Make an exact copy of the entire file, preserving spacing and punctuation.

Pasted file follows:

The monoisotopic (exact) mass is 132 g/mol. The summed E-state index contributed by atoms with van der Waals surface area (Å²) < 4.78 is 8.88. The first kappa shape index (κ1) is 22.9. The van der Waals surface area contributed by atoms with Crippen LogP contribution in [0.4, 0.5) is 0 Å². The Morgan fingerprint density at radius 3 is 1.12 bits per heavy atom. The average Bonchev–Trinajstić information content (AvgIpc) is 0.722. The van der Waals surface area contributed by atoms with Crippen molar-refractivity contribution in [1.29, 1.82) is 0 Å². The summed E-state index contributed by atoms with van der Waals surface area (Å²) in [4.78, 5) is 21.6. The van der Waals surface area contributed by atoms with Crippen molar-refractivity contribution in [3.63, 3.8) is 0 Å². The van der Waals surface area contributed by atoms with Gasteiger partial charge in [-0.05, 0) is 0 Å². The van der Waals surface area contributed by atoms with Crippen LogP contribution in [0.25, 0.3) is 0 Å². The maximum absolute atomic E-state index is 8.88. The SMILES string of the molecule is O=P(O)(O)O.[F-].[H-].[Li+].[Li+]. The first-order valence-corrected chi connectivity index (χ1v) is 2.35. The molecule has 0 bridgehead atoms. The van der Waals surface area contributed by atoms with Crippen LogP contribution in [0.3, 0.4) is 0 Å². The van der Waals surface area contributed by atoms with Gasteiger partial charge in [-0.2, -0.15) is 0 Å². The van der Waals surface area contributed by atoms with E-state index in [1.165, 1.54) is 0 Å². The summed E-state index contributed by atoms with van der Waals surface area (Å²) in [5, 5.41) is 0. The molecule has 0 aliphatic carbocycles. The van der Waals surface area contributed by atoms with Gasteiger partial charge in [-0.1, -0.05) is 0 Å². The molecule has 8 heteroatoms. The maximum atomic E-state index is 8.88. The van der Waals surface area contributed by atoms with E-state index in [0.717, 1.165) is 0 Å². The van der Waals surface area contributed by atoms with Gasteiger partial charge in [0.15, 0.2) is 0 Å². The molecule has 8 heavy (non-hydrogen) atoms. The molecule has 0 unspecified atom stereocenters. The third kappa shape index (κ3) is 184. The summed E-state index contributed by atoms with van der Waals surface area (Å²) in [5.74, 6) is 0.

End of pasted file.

The monoisotopic (exact) mass is 132 g/mol. The summed E-state index contributed by atoms with van der Waals surface area (Å²) < 4.78 is 8.88. The first kappa shape index (κ1) is 22.9. The van der Waals surface area contributed by atoms with Crippen LogP contribution in [0.4, 0.5) is 0 Å². The Morgan fingerprint density at radius 3 is 1.12 bits per heavy atom. The average Bonchev–Trinajstić information content (AvgIpc) is 0.722. The van der Waals surface area contributed by atoms with Crippen molar-refractivity contribution in [1.29, 1.82) is 0 Å². The summed E-state index contributed by atoms with van der Waals surface area (Å²) in [4.78, 5) is 21.6. The van der Waals surface area contributed by atoms with Crippen molar-refractivity contribution in [3.63, 3.8) is 0 Å². The van der Waals surface area contributed by atoms with Gasteiger partial charge in [-0.05, 0) is 0 Å². The van der Waals surface area contributed by atoms with Crippen LogP contribution in [0.25, 0.3) is 0 Å². The maximum absolute atomic E-state index is 8.88. The SMILES string of the molecule is O=P(O)(O)O.[F-].[H-].[Li+].[Li+]. The first-order valence-corrected chi connectivity index (χ1v) is 2.35. The molecule has 0 bridgehead atoms. The van der Waals surface area contributed by atoms with Crippen LogP contribution in [0.3, 0.4) is 0 Å². The van der Waals surface area contributed by atoms with Gasteiger partial charge in [-0.2, -0.15) is 0 Å². The van der Waals surface area contributed by atoms with E-state index in [1.165, 1.54) is 0 Å². The summed E-state index contributed by atoms with van der Waals surface area (Å²) in [5, 5.41) is 0. The molecule has 0 aliphatic carbocycles. The van der Waals surface area contributed by atoms with Gasteiger partial charge in [-0.1, -0.05) is 0 Å². The molecule has 8 heteroatoms. The maximum atomic E-state index is 8.88. The van der Waals surface area contributed by atoms with E-state index in [0.717, 1.165) is 0 Å². The van der Waals surface area contributed by atoms with Gasteiger partial charge in [0.15, 0.2) is 0 Å². The molecule has 8 heavy (non-hydrogen) atoms. The molecule has 0 unspecified atom stereocenters. The third kappa shape index (κ3) is 184. The summed E-state index contributed by atoms with van der Waals surface area (Å²) in [5.74, 6) is 0.